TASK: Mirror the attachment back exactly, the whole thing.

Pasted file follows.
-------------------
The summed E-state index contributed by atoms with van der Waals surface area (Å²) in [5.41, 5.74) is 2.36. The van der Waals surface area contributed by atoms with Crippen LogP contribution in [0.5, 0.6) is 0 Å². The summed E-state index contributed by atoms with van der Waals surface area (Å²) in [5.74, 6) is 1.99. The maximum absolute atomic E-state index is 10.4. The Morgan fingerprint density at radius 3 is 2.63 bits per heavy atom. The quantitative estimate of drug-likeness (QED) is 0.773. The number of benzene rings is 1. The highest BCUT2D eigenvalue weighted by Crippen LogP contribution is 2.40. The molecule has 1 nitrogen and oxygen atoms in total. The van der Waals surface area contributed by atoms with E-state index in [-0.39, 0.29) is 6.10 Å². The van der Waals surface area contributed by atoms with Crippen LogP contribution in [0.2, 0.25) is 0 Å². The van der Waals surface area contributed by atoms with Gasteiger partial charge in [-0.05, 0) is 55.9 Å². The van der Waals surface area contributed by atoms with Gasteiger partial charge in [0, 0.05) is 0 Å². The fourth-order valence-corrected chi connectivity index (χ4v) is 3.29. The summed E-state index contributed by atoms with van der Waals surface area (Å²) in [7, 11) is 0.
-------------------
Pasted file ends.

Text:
The summed E-state index contributed by atoms with van der Waals surface area (Å²) in [5.41, 5.74) is 2.36. The van der Waals surface area contributed by atoms with Crippen LogP contribution in [0.5, 0.6) is 0 Å². The summed E-state index contributed by atoms with van der Waals surface area (Å²) in [5.74, 6) is 1.99. The maximum absolute atomic E-state index is 10.4. The Morgan fingerprint density at radius 3 is 2.63 bits per heavy atom. The quantitative estimate of drug-likeness (QED) is 0.773. The number of benzene rings is 1. The highest BCUT2D eigenvalue weighted by Crippen LogP contribution is 2.40. The molecule has 1 nitrogen and oxygen atoms in total. The van der Waals surface area contributed by atoms with E-state index in [-0.39, 0.29) is 6.10 Å². The van der Waals surface area contributed by atoms with Crippen LogP contribution in [0.2, 0.25) is 0 Å². The van der Waals surface area contributed by atoms with Gasteiger partial charge in [-0.05, 0) is 55.9 Å². The van der Waals surface area contributed by atoms with Gasteiger partial charge in [0, 0.05) is 0 Å². The fourth-order valence-corrected chi connectivity index (χ4v) is 3.29. The summed E-state index contributed by atoms with van der Waals surface area (Å²) in [7, 11) is 0.